History of the Mighty Macs
History of the Mighty Macs

Macs’ Memories

(This article was originally published in the program book for the 25th Anniversary of the First National Women’s Collegiate Basketball Championship in 1997)

By Randall S. Shantz

Nothing about Immaculata College basketball was normal after Normal.

That’s Normal, in Illinois, home of Illinois State University, site of the 1972 national basketball championships.

The story of the precocious Macs (not yet anointed with the “mighty” designation that would soon become part of their nickname forever) and their implausible run to the first of three consecutive national championships needs not be retold here in detail because, as monstrous as that title was, it became but a small part of the school’s bequest to women’s college basketball.

The basic facts are:

  • Immaculata entered the tournament as the second-place team from the east behind West Chester State after losing to the Golden Rams 70-38 in the regional final.
  • The Macs opened championship play with a 60-47 victory over South Dakota State, survived a second-round scare to defeat Indiana State 49-47, and then held off defending national titlist Mississippi State College for Women, the top seed in the 16-team field, 46-43.
  • In the championship game against old nemesis West Chester (which had sent its third team to play the Macs during the regular season), Immaculata rose to the occasion and avenged the 32-point regional loss a week earlier with a 52-48 victory.

But in order to put that first championship and Immaculata’s overall contribution to the women’s game in the proper perspective, it is necessary to consider not only what that team accomplished but what it wrought as well.

Following in the footsteps of the 1972 team, the Macs:

  • Played for and won the 1973 and 1974 national championships, becoming one of only two teams to win three straight titles.
  • Appeared in the championship games again in 1975, 1976, and 1977, becoming the only school to ever play on six consecutive finals.
  • Reached the Final Four in 1977, the last year of coach Cathy Rush’s unparalleled seven-season career that concluded with a 149-15 record and a .909 winning percentage.

Immaculata’s legacy is far from limited to wins, losses, tournament appearances, and championships, however. Beginning with the success enjoyed in 1972, Rush and the Macs became the drum-thumpers for women’s basketball, igniting interest in the sport throughout the tri-state region and attracting a fanatical following that was the envy of all women’s teams and many college men’s programs in the Delaware Valley.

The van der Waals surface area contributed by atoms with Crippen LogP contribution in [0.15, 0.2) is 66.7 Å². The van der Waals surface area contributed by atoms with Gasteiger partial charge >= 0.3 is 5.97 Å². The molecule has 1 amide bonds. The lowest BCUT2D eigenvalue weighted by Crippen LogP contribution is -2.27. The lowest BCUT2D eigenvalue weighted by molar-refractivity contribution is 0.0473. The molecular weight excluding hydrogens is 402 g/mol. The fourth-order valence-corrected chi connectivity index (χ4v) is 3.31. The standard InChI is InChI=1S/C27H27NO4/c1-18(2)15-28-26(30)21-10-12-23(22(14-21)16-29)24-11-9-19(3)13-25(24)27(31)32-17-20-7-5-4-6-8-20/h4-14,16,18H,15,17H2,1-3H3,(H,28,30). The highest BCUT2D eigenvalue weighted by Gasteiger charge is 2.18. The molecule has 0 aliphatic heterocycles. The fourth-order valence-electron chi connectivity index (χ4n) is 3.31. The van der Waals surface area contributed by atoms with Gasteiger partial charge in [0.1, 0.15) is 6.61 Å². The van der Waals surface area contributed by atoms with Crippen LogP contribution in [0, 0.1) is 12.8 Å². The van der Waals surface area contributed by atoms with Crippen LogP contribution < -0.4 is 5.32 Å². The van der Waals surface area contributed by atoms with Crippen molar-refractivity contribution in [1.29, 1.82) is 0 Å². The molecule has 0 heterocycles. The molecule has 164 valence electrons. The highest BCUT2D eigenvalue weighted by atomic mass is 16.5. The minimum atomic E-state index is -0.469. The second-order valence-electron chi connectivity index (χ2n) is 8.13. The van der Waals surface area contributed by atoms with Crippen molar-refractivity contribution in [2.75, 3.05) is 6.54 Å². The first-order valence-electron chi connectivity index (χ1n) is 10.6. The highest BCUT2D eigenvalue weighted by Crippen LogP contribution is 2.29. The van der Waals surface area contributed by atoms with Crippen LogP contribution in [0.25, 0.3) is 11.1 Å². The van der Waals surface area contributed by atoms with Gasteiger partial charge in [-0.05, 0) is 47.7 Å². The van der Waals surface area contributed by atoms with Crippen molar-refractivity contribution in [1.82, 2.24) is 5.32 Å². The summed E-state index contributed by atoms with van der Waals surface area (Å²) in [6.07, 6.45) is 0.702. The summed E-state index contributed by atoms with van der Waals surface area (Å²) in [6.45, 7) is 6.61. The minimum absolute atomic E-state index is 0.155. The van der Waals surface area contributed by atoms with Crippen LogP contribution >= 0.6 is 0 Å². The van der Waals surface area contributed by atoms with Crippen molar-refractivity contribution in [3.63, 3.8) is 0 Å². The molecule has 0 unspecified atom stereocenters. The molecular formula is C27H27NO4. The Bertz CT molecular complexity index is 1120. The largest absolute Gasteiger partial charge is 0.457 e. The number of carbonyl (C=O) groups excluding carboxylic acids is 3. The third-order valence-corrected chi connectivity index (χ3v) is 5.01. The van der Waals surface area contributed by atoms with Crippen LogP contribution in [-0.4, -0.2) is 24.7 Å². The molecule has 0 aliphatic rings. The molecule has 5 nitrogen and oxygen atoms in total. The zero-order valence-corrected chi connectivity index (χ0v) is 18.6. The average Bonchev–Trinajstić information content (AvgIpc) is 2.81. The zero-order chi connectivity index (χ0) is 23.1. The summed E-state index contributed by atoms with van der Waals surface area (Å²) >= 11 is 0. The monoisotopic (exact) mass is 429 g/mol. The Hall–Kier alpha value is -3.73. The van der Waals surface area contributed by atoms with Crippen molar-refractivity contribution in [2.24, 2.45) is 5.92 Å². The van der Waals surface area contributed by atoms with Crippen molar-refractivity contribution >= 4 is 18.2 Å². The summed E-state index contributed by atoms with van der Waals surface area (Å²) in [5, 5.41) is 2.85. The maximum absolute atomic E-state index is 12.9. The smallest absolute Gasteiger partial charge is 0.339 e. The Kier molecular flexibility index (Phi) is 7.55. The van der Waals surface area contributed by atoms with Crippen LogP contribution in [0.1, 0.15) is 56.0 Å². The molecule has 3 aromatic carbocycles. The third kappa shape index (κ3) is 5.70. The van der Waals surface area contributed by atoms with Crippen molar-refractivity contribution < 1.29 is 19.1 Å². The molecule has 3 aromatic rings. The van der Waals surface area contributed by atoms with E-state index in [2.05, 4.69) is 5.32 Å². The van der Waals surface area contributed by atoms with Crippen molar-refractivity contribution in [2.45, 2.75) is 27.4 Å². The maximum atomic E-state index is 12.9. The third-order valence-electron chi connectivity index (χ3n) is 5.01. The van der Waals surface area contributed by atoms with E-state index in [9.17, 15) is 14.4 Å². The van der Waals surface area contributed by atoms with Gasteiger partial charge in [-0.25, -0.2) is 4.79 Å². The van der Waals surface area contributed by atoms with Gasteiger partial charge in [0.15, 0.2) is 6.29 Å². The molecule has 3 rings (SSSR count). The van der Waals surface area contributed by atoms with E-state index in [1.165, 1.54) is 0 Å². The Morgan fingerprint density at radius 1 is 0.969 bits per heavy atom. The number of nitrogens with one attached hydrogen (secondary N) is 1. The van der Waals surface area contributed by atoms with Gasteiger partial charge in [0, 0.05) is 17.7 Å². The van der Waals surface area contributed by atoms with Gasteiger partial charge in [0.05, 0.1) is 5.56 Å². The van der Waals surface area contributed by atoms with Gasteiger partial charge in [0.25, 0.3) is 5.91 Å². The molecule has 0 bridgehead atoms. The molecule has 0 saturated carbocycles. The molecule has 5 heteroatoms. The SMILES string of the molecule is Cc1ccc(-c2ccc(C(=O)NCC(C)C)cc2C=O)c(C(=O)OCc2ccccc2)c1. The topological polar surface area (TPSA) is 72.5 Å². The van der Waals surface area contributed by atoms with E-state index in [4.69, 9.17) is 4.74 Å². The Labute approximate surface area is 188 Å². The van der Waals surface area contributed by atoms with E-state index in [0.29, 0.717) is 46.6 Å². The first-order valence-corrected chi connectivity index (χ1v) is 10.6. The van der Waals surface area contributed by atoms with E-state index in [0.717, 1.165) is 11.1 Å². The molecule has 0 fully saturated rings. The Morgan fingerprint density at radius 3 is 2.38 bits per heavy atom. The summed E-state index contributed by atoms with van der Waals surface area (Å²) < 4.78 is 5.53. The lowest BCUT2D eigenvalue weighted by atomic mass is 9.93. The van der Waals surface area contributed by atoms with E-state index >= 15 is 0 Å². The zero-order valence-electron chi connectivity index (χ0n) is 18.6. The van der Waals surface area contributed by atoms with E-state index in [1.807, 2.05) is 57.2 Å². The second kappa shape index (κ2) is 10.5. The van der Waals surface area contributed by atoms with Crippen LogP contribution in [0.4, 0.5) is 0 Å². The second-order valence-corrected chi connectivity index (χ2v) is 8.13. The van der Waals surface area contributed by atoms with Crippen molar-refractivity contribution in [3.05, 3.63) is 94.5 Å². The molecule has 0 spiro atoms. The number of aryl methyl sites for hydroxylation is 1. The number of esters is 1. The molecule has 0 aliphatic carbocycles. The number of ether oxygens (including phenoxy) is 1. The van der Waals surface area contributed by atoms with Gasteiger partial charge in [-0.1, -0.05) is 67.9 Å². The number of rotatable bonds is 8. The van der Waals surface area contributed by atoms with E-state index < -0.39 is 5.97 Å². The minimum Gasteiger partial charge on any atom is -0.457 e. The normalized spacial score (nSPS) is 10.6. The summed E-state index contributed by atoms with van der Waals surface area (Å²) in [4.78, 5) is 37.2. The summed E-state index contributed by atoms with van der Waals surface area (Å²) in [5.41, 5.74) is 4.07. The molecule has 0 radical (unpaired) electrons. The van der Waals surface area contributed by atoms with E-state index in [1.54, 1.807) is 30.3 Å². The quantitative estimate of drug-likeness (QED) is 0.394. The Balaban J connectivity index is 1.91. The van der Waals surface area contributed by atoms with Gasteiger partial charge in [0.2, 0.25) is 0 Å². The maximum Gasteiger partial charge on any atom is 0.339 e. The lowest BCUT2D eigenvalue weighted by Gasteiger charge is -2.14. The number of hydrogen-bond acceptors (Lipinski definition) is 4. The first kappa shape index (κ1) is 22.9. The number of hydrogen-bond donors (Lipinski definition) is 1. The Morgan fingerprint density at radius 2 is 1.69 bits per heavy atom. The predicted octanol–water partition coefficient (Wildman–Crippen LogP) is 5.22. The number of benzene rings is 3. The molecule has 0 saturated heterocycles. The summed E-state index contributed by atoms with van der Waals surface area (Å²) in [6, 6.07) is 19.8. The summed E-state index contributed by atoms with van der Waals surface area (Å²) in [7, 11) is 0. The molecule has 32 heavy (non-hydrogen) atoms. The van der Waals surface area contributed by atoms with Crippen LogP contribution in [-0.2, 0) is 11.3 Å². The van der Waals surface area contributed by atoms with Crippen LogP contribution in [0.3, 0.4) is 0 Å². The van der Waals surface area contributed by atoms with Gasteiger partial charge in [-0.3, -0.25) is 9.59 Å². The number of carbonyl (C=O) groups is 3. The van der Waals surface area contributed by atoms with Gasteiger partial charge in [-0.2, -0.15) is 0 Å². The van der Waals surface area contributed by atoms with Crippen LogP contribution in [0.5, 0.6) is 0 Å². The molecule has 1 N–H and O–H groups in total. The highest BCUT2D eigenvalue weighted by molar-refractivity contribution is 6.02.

Sellout crowds at area high school gymnasiums and the old Villanova Fieldhouse as well as a berth opposite Queen’s College in the first women’s game played at New York’s Madison Square Garden were testaments to Immaculata’s drawing power and introduced throngs of young girls to the increasingly popular world of women’s basketball.

Just several years removed from the six-players, half-court game that had been played by women for years, the fast-breaking, pressure defense employed by the Macs mirrored the much more popular style played by men.

The influence of the Macs on their sport will be perpetuated by two players from the 1972 team who continue to play vital roles in women’s college basketball – Theresa Shank Grentz, former head coach at St. Joseph’s University and Rutgers University and now head coach at the University of Illinois, and Rene Muth Portland, a former assistant to Rush and now head coach at Penn State University.

The examples they set not only attracted quality players to Immaculata over the next few years but served as the impetus for several others to enter the coaching profession when their playing days ended.

Marianne Crawford Stanley also served as an assistant to Rush before taking head coaching jobs at Old Dominion (where she won three national championships), the University of Pennsylvania, and the University of Southern California. She is now head coach at Cal-Berkeley.

Mary Scharff began her coaching career at the high school level, served as an assistant at Villanova, and is now Immaculata’s head coach.

Tina Krah made the most of her collegiate career. She was an assistant coach at Michigan State before becoming head coach at San Jose State University. She is now in private business.

Two former Mighty Macs assistants also went on to collegiate head coaching stints. Dottie McCrea was the head coach at Stanford in the late 1970s, and Mary DiStanislao went from Immaculata to the head position at Northwestern University and then Notre Dame.

Immaculata’s position as a major players on the national level ended when Rush resigned following the 1977 season, but with the advent of Title IX and the increasing emphasis being placed on women’s sports by the large scholarship institutions, the string of big-time successes would have run out on the Macs anyway.

But for those six glorious years beginning in Normal in 1972, things were anything but normal.

(Randall S. Shantz covered Immaculata basketball for the Daily Local News in West Chester and, like the Macs, made friends everywhere the team went, particularly in Cleveland, Mississippi.)

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